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scallion pancakes - crispy outside?

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nonaggie Jun 16, 2010 12:34 PM

I've been playing around with making Chinese scallion pancakes; I've had some success, but I'm wondering how to get the outsides crispy. Mine are tender all the way through, whereas the ones I've had in restaurants often have a crispy outer layer but a tender interior.

The recipe I use calls for 3 cups of AP flour, 1 cup of boiling water, and 1/3 cup of cold water; the technique is basically like this one: http://userealbutter.com/2008/04/30/c...

Any tips on getting the outside crispy? Is it mostly a matter of the frying? Temperature? Amount of oil?

Thanks!

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  1. Will Owen RE: nonaggie Jun 16, 2010 12:44 PM

    Well, of course you need enough heat. Heat the pan first, and when it's quite hot add the oil. Shouldn't take much, just a nice film. It should be fragrant but not smoking, and the pancake should start smelling good right away. I haven't made these from scratch, since I live in the L.A. area and all the Asian markets have them in packages for cheap, but I like to keep them around for lunches and snacks. I use an iron griddle, and just brush some oil on.

    1. m
      MrsCris RE: nonaggie Jun 16, 2010 01:14 PM

      I make them often, and mine always get nice and browned and crispy on the outside. I fry them in a mixture of vegetable oil and a bit of butter (because I like the flavour). As Will says, I think perhaps you don't have the temperature quite high enough. Mine end up looking like the ones in the site you reference - just slightly browned.

      Also, some of the restaurants in my area deep-fry their green onion cakes. I'm not a fan of that, but perhaps that's more what you're looking for.

      1. j
        Joebob RE: nonaggie Jun 16, 2010 01:31 PM

        A tip from a friend's Chinese wife: stretch and fold, stretch and fold the dough many times to give them a croissant-like inner texture. Best I ever had.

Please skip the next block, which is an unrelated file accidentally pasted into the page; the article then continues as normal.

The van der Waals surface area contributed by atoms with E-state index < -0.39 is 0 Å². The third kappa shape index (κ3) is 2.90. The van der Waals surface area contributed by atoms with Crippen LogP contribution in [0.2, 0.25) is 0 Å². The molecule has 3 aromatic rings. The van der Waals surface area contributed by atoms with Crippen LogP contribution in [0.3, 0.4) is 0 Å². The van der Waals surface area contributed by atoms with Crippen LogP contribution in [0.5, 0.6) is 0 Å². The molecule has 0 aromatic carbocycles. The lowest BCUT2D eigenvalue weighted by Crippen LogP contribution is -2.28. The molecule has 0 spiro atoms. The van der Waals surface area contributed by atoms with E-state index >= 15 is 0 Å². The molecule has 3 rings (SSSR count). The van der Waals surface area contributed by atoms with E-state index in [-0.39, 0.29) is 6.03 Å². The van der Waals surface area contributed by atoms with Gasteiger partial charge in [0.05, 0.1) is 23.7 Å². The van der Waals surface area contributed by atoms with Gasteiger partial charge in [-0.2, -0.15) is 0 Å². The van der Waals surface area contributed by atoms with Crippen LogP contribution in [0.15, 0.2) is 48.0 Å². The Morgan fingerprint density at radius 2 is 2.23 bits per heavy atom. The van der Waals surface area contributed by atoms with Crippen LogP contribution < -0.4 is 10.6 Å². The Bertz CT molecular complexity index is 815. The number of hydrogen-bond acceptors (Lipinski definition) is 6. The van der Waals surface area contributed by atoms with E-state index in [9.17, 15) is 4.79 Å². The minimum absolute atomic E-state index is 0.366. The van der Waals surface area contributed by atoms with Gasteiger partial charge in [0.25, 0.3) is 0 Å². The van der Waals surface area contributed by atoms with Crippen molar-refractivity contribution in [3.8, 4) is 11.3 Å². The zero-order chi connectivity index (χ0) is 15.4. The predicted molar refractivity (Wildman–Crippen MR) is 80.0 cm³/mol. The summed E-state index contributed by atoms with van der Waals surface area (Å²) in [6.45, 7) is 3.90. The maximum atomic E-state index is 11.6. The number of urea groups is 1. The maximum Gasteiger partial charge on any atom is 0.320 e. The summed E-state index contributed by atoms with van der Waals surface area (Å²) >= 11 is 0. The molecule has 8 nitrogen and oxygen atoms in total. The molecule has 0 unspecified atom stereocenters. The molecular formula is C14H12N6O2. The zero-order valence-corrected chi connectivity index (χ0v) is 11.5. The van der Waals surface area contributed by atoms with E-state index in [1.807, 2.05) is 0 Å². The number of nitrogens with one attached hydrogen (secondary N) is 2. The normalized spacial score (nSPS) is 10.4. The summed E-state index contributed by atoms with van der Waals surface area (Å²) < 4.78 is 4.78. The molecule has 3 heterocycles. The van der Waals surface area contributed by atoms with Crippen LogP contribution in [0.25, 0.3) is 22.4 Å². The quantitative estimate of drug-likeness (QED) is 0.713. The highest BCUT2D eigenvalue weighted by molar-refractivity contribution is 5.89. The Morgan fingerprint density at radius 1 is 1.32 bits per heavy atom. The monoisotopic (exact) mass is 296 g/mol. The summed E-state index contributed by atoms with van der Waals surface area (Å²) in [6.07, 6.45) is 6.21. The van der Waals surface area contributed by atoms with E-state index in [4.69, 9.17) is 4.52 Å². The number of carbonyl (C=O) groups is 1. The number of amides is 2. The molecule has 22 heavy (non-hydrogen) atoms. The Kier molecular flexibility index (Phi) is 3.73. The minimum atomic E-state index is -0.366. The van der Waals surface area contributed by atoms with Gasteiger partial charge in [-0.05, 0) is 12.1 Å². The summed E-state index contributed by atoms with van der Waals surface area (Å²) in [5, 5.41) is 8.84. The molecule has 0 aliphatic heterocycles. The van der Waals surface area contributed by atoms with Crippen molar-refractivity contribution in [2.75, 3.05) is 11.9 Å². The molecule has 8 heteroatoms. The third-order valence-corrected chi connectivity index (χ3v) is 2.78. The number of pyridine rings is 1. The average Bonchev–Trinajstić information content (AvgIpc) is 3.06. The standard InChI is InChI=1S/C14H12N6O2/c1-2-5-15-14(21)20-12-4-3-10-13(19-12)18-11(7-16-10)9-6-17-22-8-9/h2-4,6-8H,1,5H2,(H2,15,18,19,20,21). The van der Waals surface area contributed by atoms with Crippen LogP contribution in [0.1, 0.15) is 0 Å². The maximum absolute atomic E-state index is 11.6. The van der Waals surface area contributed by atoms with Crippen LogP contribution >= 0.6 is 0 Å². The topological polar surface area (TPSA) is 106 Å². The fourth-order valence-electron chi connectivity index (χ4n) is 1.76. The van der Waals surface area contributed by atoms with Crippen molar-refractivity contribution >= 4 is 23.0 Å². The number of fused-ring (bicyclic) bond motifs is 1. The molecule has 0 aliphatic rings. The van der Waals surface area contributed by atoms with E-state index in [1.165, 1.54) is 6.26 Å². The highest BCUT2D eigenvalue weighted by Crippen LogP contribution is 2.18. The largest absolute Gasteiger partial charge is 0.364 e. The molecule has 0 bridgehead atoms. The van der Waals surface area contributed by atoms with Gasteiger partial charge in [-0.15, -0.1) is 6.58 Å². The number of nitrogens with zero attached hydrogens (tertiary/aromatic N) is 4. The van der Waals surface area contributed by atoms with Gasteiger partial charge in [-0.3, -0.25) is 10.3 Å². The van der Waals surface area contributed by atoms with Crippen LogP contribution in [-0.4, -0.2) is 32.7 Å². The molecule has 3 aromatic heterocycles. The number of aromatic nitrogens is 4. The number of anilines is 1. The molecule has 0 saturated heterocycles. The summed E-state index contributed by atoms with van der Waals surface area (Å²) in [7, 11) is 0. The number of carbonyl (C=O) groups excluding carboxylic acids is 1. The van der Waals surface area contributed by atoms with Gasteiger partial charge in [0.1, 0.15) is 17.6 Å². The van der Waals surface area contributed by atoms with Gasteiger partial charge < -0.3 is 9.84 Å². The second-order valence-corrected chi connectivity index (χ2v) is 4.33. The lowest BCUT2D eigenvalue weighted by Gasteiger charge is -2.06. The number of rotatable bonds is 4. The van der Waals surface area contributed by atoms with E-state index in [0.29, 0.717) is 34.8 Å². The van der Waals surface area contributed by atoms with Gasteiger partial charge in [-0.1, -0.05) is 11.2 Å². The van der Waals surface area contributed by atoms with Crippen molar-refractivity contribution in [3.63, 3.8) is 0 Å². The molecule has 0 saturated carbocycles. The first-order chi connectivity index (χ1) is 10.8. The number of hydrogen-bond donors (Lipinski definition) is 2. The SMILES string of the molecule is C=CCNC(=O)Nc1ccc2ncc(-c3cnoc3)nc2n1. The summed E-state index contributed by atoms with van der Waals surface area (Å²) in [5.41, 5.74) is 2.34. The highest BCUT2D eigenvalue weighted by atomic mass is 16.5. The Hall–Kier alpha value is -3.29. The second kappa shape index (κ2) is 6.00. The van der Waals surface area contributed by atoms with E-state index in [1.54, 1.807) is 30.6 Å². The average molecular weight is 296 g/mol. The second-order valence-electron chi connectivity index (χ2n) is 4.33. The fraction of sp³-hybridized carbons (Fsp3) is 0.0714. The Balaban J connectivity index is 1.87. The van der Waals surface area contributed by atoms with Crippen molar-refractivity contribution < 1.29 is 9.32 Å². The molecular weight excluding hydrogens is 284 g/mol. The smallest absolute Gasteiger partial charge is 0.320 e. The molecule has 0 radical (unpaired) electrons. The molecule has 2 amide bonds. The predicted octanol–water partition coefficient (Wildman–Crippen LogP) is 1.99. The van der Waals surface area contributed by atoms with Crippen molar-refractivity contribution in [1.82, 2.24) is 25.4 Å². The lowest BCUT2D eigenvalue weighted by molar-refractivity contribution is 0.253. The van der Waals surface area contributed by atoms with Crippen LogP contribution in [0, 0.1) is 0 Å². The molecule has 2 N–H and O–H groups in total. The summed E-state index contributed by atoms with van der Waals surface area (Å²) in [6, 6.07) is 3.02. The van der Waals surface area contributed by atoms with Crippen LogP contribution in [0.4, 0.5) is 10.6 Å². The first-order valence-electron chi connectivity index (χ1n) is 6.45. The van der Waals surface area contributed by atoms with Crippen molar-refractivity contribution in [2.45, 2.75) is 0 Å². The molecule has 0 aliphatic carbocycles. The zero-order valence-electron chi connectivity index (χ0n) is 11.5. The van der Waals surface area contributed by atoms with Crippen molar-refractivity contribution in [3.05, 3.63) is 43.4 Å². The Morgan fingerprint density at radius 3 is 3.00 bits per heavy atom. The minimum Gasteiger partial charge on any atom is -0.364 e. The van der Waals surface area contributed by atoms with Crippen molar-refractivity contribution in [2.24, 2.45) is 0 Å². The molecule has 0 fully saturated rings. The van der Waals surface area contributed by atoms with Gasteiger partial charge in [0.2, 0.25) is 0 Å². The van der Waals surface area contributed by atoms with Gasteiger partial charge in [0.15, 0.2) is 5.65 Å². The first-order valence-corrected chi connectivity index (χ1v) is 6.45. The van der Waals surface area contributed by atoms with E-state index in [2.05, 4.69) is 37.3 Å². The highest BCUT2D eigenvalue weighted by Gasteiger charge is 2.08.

1. ipsedixit RE: nonaggie Jun 16, 2010 03:34 PM

          Pan fry. Use as little oil as possible. And get your pan smoking hot -- hot like "Africa hot". Fry until just golden-brown.

          1. chefj RE: nonaggie Jun 16, 2010 06:19 PM

            You definitly need a good bit of oil and a med hot pan. Sounds like Will and MrsCris have it right!

            1 Reply
            1. re: chefj
              c
              celeryroot RE: chefj Jun 16, 2010 07:16 PM

              you also might try using a different flour with less protein and add some rice flour.

            2. n
              nonaggie RE: nonaggie Jun 18, 2010 06:20 AM

              It sounds like higher heat is the key; I'll try cranking it up. Thanks for the advice!

              1. shaogo RE: nonaggie Jun 18, 2010 06:59 AM

                In the restaurant, we store the balls of dough in oil (can do it overnight), and roll out to order. We cook them on a griddle (Japanese Teppan-Yaki) at no more than 400 but closer to 350 and they come out very crispy on the outside yet moist and tender on the (thin) inside.

                1. TorontoJo RE: nonaggie Jun 18, 2010 08:02 AM

                  Agreed with everyone else, higher heat -- though I don't go too hot because I find the outside gets crisp before the inside cooks properly.

                  And I just wanted to share my mom's secret ingredient that made her scallion pancakes taste so much better than anything I've had since -- bacon fat. Instead of using a vegetable oil on the dough before rolling, she would spread a layer of bacon fat. Then she would fry the pancakes in bacon fat. And good lord, were they ever good...

                  Another shortcoming I find in a lot of other versions is simply not enough salt. Of course, with bacon fat, that issue tends to go away. :)

                  2 Replies
                  1. re: TorontoJo
                    chowser RE: TorontoJo Jun 18, 2010 09:06 AM

                    MMmmm, bacon fat. It's also good w/ bacon in it.

                    1. re: chowser
                      TorontoJo RE: chowser Jun 18, 2010 10:51 AM

                      Mmmm, gilding the lily! I'll have to try that, thank you! I have serious cravings now.

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